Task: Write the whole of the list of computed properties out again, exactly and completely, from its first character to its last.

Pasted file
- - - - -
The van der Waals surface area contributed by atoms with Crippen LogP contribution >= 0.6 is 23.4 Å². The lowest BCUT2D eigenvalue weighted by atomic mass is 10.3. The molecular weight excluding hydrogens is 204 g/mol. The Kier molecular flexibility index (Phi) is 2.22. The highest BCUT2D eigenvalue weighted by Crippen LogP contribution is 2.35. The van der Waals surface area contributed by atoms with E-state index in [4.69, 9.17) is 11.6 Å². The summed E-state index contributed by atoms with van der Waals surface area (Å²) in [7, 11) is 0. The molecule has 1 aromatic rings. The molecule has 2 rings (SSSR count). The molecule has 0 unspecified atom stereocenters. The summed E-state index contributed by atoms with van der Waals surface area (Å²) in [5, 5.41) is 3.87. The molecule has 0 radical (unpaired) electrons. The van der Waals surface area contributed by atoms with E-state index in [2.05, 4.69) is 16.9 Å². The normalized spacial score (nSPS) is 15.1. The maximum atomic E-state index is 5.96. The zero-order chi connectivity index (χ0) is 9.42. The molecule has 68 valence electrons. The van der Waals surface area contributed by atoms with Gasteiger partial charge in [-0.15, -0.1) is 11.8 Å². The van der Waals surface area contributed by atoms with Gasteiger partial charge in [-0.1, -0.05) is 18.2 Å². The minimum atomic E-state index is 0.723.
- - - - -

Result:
The van der Waals surface area contributed by atoms with Crippen LogP contribution >= 0.6 is 23.4 Å². The lowest BCUT2D eigenvalue weighted by atomic mass is 10.3. The molecular weight excluding hydrogens is 204 g/mol. The Kier molecular flexibility index (Phi) is 2.22. The highest BCUT2D eigenvalue weighted by Crippen LogP contribution is 2.35. The van der Waals surface area contributed by atoms with E-state index in [4.69, 9.17) is 11.6 Å². The summed E-state index contributed by atoms with van der Waals surface area (Å²) in [7, 11) is 0. The molecule has 1 aromatic rings. The molecule has 2 rings (SSSR count). The molecule has 0 unspecified atom stereocenters. The summed E-state index contributed by atoms with van der Waals surface area (Å²) in [5, 5.41) is 3.87. The molecule has 0 radical (unpaired) electrons. The van der Waals surface area contributed by atoms with E-state index in [2.05, 4.69) is 16.9 Å². The normalized spacial score (nSPS) is 15.1. The maximum atomic E-state index is 5.96. The zero-order chi connectivity index (χ0) is 9.42. The molecule has 68 valence electrons. The van der Waals surface area contributed by atoms with Gasteiger partial charge in [-0.15, -0.1) is 11.8 Å². The van der Waals surface area contributed by atoms with Gasteiger partial charge in [-0.1, -0.05) is 18.2 Å². The minimum atomic E-state index is 0.723.